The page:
The ‘new Jerusalem’ is a trope in the ancient Judaeo-Christian tradition. For Revelation, it represented Christians being freed from the tyranny of Rome, referred to slyly as ‘Babylon’. In earlier examples it had different meanings. For the Qumran New Jerusalem text, from the Dead Sea scrolls (Vermes 2004: 607–610), the oppressor is Antiochus, who persecuted the Jews in the 2nd century BCE; for Ezekiel 40–48, in the Hebrew Bible, the oppressor is the real Babylon. In each case, the Judaeo-Christian god is enthroned in the new city and lives there with his people.
|‘Then the angel showed me the river of the water of life, bright as crystal, flowing from the throne of God and of the Lamb through the middle of the street of the city. On either side of the river is the tree of life with its twelve kinds of fruit, producing its fruit each month; and the leaves of the tree are for the healing of the nations.’ Revelation 22.1–2. (Madrid, Biblioteca Nacional, MS Vit. 14.2, f. 254. Source: Wikimedia.org)
Lucian’s parody doesn’t share this theological-historical background. He wasn’t interested in oppressors and liberation: his imitation focuses on isolated motifs, and exaggerating them for comic effect. Lucian scholars have sometimes noticed the parody, sometimes not. The most recent English-language commentary, by Georgiadou and Larmour, is non-committal on whether Lucian knew Revelation; Stengel dismisses it without discussion. Two other commentators mention the parody, Betz and von Moellendorff, but they don’t realise its full extent.
|Note. Perhaps excusably, I missed a more recent commentary by Frank Redmond (2015): Redmond is entirely unaware of the parody. This is surprising given that even the Byzantine scholia draw attention to it.
Historians of early Christianity are prone to object that Lucian was probably satirising something else. Well, that isn’t impossible. But first, why assume that another target is more likely? Revelation is a core Christian text, Lucian lived in a city that had a core Christian community. Second, the only other potential targets that we know of are much more obscure, and aren’t remotely as close a match. You think Lucian was reading Ezekiel or the Qumran New Jerusalem text, and didn’t read Revelation? Hardly. A third candidate is the Coptic Acts of Peter and the twelve apostles from Nag Hammadi (NHC vi.1; Robinson 2000: iii.197–229), which has a city with some passing resemblances. That one’s probably later than Lucian. Sure, you can postulate some other lost text as Lucian’s target. But as we’ll see below, it’s hard to imagine a closer match.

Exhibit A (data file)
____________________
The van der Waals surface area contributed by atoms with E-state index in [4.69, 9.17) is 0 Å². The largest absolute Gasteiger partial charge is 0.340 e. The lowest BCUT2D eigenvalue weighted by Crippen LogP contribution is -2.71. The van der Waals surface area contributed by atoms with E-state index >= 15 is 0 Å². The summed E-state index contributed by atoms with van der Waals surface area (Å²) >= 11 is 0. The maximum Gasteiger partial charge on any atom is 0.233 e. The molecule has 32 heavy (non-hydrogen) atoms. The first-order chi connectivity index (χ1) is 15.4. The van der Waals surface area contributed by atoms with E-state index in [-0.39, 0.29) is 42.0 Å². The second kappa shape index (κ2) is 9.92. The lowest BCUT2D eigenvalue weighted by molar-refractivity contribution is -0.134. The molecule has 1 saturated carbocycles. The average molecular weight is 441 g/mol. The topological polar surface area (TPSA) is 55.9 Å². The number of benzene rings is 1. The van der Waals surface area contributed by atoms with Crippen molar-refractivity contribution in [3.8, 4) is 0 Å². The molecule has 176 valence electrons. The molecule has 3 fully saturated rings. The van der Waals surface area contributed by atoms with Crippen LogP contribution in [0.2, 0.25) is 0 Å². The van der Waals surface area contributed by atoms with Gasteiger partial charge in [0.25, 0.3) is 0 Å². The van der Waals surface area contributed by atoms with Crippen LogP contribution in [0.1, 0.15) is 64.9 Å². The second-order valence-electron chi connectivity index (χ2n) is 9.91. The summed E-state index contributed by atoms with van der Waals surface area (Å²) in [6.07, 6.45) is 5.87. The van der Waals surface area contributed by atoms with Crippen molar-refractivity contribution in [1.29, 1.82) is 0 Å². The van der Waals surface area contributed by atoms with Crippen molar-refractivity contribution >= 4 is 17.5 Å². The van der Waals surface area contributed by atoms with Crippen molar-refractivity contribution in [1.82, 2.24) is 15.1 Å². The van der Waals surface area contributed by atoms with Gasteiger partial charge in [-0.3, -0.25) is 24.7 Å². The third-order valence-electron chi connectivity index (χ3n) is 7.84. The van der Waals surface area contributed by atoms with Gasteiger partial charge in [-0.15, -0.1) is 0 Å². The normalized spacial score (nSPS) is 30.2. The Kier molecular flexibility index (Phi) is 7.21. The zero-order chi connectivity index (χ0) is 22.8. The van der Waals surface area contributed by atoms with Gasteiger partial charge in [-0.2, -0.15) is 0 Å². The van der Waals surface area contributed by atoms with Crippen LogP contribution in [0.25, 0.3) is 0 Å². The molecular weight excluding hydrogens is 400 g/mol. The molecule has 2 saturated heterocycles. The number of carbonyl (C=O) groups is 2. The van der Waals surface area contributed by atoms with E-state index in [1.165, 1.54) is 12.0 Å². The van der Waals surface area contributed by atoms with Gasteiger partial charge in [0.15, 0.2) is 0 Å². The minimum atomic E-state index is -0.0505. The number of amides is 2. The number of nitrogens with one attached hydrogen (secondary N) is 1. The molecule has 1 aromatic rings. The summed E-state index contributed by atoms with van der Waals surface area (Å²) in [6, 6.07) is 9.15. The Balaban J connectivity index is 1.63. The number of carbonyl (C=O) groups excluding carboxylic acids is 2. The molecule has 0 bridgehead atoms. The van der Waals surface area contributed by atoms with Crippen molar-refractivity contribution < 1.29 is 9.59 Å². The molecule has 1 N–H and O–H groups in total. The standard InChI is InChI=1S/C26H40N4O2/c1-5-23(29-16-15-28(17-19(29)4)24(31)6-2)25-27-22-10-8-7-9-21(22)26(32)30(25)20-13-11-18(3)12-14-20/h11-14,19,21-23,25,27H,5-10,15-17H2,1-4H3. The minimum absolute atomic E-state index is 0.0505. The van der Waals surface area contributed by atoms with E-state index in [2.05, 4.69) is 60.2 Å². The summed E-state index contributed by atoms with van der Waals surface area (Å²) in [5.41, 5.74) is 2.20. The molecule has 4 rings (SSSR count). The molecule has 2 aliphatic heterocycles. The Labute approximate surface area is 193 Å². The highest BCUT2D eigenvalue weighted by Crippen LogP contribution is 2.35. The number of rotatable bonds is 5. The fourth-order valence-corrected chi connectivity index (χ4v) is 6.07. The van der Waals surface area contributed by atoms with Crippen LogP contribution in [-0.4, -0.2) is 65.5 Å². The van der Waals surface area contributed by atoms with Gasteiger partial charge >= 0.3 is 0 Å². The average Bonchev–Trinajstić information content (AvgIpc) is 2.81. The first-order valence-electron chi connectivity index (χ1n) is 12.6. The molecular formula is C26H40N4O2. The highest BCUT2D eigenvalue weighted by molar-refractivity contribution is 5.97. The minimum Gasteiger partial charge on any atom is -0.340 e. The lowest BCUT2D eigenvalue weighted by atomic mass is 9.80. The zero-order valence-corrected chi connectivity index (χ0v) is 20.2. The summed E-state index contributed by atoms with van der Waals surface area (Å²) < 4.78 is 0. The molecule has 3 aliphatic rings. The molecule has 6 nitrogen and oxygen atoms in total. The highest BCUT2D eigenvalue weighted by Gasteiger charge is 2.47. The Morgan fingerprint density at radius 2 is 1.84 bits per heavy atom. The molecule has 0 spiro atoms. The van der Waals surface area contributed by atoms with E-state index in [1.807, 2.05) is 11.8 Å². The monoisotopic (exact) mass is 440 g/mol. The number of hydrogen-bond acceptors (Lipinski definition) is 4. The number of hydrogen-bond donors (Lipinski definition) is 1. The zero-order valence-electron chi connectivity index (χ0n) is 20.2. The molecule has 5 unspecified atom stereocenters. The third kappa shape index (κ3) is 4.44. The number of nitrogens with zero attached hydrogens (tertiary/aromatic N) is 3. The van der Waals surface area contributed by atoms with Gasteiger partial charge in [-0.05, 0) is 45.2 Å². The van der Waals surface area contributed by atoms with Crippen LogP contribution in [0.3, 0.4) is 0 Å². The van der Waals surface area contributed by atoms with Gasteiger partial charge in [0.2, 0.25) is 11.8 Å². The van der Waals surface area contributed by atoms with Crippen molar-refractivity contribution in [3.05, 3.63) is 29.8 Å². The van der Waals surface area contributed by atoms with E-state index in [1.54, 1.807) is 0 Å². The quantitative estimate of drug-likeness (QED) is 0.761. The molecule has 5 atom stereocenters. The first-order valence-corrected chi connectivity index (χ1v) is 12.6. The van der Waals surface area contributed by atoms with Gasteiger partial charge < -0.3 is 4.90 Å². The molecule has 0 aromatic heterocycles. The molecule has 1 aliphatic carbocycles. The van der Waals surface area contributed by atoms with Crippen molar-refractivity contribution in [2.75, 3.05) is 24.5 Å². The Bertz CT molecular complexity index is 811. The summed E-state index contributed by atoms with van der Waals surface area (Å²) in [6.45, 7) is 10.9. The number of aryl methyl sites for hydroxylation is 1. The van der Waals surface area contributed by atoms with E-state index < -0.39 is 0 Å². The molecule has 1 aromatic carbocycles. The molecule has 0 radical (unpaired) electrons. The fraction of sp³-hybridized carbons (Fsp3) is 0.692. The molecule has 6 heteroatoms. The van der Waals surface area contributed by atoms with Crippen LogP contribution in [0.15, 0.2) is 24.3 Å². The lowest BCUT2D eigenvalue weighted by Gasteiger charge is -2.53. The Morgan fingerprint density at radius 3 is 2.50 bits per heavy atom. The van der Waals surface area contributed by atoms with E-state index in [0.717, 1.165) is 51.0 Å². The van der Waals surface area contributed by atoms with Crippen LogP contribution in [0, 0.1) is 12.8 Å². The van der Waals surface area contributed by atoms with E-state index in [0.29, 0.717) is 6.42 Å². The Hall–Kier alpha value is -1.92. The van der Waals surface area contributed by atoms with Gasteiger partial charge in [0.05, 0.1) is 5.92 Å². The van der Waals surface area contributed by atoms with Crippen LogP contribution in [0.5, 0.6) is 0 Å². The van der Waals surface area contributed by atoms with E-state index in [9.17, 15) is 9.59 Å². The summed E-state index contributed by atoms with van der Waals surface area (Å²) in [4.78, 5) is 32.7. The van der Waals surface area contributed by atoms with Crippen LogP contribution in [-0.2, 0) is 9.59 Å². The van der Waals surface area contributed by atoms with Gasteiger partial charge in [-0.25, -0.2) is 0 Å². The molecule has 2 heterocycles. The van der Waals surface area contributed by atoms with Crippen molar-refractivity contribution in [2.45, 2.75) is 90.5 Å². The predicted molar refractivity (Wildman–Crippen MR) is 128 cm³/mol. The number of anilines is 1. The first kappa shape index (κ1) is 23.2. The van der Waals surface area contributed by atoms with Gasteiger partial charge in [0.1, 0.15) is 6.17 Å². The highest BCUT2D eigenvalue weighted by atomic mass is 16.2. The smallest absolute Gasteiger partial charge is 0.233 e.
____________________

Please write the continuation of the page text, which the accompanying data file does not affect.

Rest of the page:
First, let’s establish the elements where Revelation plays on the earlier Jewish texts. The main elements copied are:
- God lives in the city (Revelation 21.3–7, 21.22–23; Ezekiel 43.2–12)
- The city has twelve gates, named after each of the tribes of Israel (Revelation 21.12–14; 4Q554 fr. 1; Ezekiel 48.30–35)
- A person or angel uses a measuring rod to find the city’s dimensions (Revelation 21.15–17; 5Q15; Ezekiel 40–42)
None of these shared features reappears in Lucian. He was unfamiliar with the tradition: he only knew Revelation.